Updated: Nov 20, 2019
Back in the days when new games were a rarity rather than a daily occurrence, the only word game that offered seriously rivalry to Scrabble was the Waddingtons card game Lexicon. In fact, the Lexicon card game (originally published in the USA in 1933 by Parker Brothers) actually predates Scrabble. It somehow never managed to achieve the iconic status that Scrabble eventually won. It’s a quicker game – very playable as a filler – and it has the big advantage over Scrabble that it is genuinely as playable with four as it is with two. (Scrabble only really works as a two-player game because, with more players, the player whose turn follows that of the weakest player will almost always win).
Like the letter tiles in Scrabble, the Lexicon letters all have an assigned value. In this game, the lowest score wins because points are the penalties players take for the cards left in their hand when another player goes ‘out’ (as in Rummy). For this reason, letter values are the reverse of the values in Scrabble, with the highest penalty value applied to A and E.
There are legendary stories about the exhaustive analysis of letter frequency that fed into the design decision taken over the number of each letter in Scrabble. There obviously wasn’t the same care taken in deciding how many of each letter there should be in Lexicon: aside from the equivalent of the Scrabble blank or joker, the distribution of the 52 letters is AAAABCDEEEEFGHHHIIIIJKLLLMNOOOPQRRRSSSTTTUUUVWWWXYZ. That seems, for example, to grossly over-represent letters like H and W.
OK. So what’s all this to do with Lexicon-Go. Well Lexicon-Go is a reworking of the original Lexicon card game that replaces the cards with large plastic tiles. These can be used to play the original turn-based game or they can be used to play a fast and furious variant devised by Claire Simon and Tom Liddell where players are racing to be the first in each of five rounds to use all 10 of their tiles. As in Lexicon, swaps are permitted (you can play an I to LAKE to turn it to LIKE and take the A for use elsewhere) but the only concession to turn order in this variant is that once you make a swap, you can’t make another until another player has made a swap. The values on the letters are ignored in this speed variant: the winner of each round is simply the first to use all 10 of their letters.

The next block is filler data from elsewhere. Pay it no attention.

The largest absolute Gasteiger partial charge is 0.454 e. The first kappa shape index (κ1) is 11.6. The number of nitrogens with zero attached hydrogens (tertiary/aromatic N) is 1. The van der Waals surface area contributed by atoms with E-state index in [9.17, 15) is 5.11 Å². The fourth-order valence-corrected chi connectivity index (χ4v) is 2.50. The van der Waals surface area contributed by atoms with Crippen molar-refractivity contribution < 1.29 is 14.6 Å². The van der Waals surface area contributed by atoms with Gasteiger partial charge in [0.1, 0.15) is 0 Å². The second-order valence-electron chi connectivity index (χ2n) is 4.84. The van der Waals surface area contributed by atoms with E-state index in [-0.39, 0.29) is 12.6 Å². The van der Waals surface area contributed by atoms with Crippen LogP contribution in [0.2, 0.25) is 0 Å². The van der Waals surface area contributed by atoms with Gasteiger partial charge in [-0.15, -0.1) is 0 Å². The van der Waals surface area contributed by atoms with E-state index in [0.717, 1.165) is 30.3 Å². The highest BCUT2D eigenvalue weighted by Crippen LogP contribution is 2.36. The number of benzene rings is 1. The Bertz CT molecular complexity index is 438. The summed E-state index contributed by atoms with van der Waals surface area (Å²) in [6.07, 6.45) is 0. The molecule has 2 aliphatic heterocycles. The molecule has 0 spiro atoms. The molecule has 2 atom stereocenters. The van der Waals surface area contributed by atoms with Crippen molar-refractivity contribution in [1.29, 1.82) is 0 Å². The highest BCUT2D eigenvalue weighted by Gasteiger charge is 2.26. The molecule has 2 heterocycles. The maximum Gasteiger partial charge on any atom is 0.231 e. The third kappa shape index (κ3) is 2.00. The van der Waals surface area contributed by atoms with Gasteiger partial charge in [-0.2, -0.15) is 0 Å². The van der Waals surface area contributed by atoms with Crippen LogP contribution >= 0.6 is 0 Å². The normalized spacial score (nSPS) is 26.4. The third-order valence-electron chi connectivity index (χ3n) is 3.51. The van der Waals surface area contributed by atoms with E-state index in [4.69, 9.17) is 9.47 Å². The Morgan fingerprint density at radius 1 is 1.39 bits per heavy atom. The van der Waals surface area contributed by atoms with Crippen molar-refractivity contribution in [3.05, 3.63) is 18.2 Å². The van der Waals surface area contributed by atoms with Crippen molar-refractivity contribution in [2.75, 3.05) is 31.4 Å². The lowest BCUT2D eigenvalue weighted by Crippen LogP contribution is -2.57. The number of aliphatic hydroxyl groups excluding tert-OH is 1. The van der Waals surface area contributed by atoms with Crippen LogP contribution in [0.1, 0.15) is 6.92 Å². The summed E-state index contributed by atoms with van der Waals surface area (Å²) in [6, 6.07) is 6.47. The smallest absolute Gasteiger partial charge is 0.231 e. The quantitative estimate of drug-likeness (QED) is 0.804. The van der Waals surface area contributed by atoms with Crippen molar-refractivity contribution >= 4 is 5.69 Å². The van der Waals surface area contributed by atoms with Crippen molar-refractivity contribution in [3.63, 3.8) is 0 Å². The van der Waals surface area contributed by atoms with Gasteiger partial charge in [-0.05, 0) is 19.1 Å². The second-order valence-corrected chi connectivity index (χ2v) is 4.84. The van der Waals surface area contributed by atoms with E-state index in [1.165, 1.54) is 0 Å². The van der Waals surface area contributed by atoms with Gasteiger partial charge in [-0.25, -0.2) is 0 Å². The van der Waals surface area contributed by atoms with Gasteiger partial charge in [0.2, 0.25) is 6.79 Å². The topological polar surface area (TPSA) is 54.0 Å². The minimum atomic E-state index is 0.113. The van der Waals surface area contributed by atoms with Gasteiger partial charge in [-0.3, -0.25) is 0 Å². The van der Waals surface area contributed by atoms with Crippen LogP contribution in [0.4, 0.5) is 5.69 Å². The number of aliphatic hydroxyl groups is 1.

Both the Lexicon-Go game and the original game rules work well using the tiles, though they’d work even better if the tiles were thicker so that they could more easily stand on their edge like tiles in Mahjong. As it is, you have to play this game open (your own and your opponents’ unplayed tiles displayed face up), as the tiles don’t lend themselves to fanning in your hand.
Lexicon-Go comes neatly packaged in an L-shaped bag, making it a convenient travel game that’s a good deal more robust than the card version of Lexicon. The game still bears the Waddingtons imprint, although it is actually produced and sold by Winning Moves. Oddly, we weren’t able to find Lexicon-Go in the BGG database. It’s sufficiently different to the original card game to merit its own separate listing so we’ve submitted it ourselves.